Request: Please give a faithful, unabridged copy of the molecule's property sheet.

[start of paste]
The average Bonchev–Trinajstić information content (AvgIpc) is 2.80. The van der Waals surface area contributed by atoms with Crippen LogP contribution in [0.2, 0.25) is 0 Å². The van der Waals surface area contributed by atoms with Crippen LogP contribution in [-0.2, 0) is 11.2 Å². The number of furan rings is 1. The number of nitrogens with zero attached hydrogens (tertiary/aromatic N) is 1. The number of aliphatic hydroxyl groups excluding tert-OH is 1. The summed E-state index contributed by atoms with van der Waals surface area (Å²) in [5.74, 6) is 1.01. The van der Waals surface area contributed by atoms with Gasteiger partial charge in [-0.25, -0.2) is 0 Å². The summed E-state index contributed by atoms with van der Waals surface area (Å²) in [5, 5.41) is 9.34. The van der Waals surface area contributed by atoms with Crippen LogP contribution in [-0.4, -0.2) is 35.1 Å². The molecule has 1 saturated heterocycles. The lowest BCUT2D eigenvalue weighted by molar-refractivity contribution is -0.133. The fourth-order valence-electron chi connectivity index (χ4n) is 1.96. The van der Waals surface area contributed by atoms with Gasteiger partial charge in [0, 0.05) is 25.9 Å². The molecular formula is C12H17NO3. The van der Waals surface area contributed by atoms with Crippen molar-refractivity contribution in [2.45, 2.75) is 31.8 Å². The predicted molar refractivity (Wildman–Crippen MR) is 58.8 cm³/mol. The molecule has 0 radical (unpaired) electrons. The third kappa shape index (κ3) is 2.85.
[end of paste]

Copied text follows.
The average Bonchev–Trinajstić information content (AvgIpc) is 2.80. The van der Waals surface area contributed by atoms with Crippen LogP contribution in [0.2, 0.25) is 0 Å². The van der Waals surface area contributed by atoms with Crippen LogP contribution in [-0.2, 0) is 11.2 Å². The number of furan rings is 1. The number of nitrogens with zero attached hydrogens (tertiary/aromatic N) is 1. The number of aliphatic hydroxyl groups excluding tert-OH is 1. The summed E-state index contributed by atoms with van der Waals surface area (Å²) in [5.74, 6) is 1.01. The van der Waals surface area contributed by atoms with Gasteiger partial charge in [-0.25, -0.2) is 0 Å². The summed E-state index contributed by atoms with van der Waals surface area (Å²) in [5, 5.41) is 9.34. The van der Waals surface area contributed by atoms with Crippen LogP contribution in [-0.4, -0.2) is 35.1 Å². The molecule has 1 saturated heterocycles. The lowest BCUT2D eigenvalue weighted by molar-refractivity contribution is -0.133. The fourth-order valence-electron chi connectivity index (χ4n) is 1.96. The van der Waals surface area contributed by atoms with Gasteiger partial charge in [0, 0.05) is 25.9 Å². The molecular formula is C12H17NO3. The van der Waals surface area contributed by atoms with Crippen molar-refractivity contribution in [2.45, 2.75) is 31.8 Å². The predicted molar refractivity (Wildman–Crippen MR) is 58.8 cm³/mol. The molecule has 0 radical (unpaired) electrons. The third kappa shape index (κ3) is 2.85.